(Irma’s heaviest rains are expected to fall over Lake Okeechobee — adding to an already significant flood risk to South Florida. Image source: NOAA.)

The seventy year old dike is presently vulnerable not just due to its age, but also due to the fact that a construction project aimed as shoring up the dike is underway. This rebuild in progress makes the dike even more vulnerable to heavy rains and to large waves that would be stirred up on the lake by hurricane force winds. The Army Corps of Engineers has reassured the public that a dike breach is unlikely — as its most vulnerable section in the southeast has already been strengthened. Concern remains, however, that flooding from the dike could combine with a backing up of canals due to storm surge to swamp communities far inland from the coast.

(UPDATED — UPDATES TO FOLLOW)

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23 Comments

  1. eleggua

     /  September 8, 2017

    Great post, Robert. Familiar with this effort?

    Published on Mar 23, 2017

    “Text WATER to 52886, and tell Florida’s leaders to support SB10 and HB761 and to build the EAA Reservoir, which would restore the flow of fresh, clean water to the River of Grass. It’s #NowOrNeverglades

    The fragile Everglades ecosystem is at a tipping point and needs the support of the Florida legislature. This ecosystem supports 1.3 million jobs and represents $109 billion to Florida’s economy. More than 200 Everglades scientists agree that increased storage, treatment, and conveyance of water is necessary as a long-term solution.

    The EAA reservoir would capture and store Lake Okeechobee overflow to be redistributed to the south and the Everglades, after being cleaned via filtering through the ground. This would stop the damaging discharges to the St. Lucie and Caloosahatchee rivers and the choking drought occurring in the Everglades.

    65% of Florida voters approved the purchase and the U.S. Congress reaffirmed their commitment to the project in 2016. Orvis and the outdoor industry want everyone to know how precious the Everglades is and how political will can restore the Everglades, Florida Bay, and Florida’s major estuaries.”

    Reply
    • Thanks for this, eleggua. Definitely a worthy cause.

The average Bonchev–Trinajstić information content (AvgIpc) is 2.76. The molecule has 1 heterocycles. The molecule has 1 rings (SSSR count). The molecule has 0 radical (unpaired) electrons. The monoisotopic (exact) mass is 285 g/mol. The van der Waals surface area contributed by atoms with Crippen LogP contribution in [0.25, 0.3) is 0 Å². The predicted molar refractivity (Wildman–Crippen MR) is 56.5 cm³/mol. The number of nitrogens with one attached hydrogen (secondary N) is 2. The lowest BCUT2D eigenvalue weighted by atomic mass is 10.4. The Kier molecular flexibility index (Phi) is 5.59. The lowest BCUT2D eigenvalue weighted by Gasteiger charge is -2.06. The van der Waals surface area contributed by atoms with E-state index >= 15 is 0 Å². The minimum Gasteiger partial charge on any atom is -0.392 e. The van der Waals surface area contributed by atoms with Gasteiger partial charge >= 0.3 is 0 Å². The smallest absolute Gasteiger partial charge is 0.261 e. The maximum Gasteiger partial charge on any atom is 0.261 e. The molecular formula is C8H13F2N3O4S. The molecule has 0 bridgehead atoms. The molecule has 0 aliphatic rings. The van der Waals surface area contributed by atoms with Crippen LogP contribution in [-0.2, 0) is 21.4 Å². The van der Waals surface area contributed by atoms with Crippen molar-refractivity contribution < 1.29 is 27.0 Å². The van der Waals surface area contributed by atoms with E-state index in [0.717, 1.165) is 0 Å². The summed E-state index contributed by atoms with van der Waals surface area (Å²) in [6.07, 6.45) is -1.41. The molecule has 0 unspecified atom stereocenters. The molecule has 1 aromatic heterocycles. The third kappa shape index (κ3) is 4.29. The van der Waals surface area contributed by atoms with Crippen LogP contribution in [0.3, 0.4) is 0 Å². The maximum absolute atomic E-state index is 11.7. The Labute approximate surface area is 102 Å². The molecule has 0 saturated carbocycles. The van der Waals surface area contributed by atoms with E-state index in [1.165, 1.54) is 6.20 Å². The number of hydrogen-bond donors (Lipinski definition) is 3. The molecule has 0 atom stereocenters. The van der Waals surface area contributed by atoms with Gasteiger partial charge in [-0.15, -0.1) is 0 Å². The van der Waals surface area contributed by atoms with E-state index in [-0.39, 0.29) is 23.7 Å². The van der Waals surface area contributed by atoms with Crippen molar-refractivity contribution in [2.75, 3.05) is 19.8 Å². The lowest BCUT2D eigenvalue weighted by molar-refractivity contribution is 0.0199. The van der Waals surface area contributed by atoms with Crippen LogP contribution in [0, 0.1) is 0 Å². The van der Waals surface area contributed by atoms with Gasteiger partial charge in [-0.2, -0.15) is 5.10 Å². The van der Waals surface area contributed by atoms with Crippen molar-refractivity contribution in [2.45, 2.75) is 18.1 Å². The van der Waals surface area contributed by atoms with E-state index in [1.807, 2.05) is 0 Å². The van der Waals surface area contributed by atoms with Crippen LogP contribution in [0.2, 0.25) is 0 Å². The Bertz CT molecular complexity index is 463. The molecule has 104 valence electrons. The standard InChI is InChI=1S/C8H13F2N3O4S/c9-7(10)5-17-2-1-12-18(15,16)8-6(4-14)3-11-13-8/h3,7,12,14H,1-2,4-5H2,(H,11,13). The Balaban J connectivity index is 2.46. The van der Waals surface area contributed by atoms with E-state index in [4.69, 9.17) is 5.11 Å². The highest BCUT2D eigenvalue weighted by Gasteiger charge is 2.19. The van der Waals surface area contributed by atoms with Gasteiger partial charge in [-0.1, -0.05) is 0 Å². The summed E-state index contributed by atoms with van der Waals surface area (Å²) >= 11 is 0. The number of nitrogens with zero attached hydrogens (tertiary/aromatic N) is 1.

Reply
      • eleggua

         /  September 8, 2017

        You’re welcome.

        https://gladesdeclaration.org/

        “NOW OR NEVERGLADES
        The science is settled. The money is available thanks to 75% of Florida voters who, in 2014, voted for Amendment 1. Identify and secure the land. It’s now or never.”

        “Now or Neverglades Declaration is not a formal organization, but about 20 likeminded and knowledgeable individuals and organizations who realized the problem and solution to Florida’s water disaster are apparent. This is a nonpartisan document ignoring political posturing, created from the science and providing a reasonable conclusion. The support for the declaration’s direction is staggering and growing exponentially.”

        Reply
      • eleggua

         /  September 8, 2017

        Reply
      • eleggua

         /  September 8, 2017

        Wondering, concerned, what will remain of the Everglades after Irma and possibly Jose following in its wake through there? Difficult to think about it; painful. Thinking of Wilson and island biogeography, however the Everglades isn’t an island. Can it come back from an intense scouring, along the diversity of life there now, too?

        http://www.everglades.org/flora_and_fauna

        Reply
  2. Robert in New Orleans

     /  September 8, 2017

    A comment and a question for our astute audience.
    My understanding is that after the 2004 hurricane season (when Florida was hit by 4 named storms) most if not all of the major insurance companies withdrew from the Florida market place because of the high risk involved in maintaining a presence their. So my understanding is that when it comes to named tropical windstorms the state is supposed to provide wind damage coverage for its residents. If this is true, does mean that Irma will bankrupt the state of Florida?

    Reply
    • Good question. Don’t have a qualified answer at this time. But if the state is liable, then tens to hundreds of billions of dollars in damages would be a serious budgetary issue.

      Reply
      • eleggua

         /  September 8, 2017

        ‘The Unsustainable State Of The Florida Property Insurance Market, Part I’
        Oct. 27, 2014

        https://seekingalpha.com/article/2600335-the-unsustainable-state-of-the-florida-property-insurance-market-part-i

        “Summary

        This is the first of a four-part series on the evolution of the Florida property insurance market.

        Regulation and conflicting policies have created a dysfunctional market that has distorted pricing, undermined competition and burdened taxpayers with enormous risks.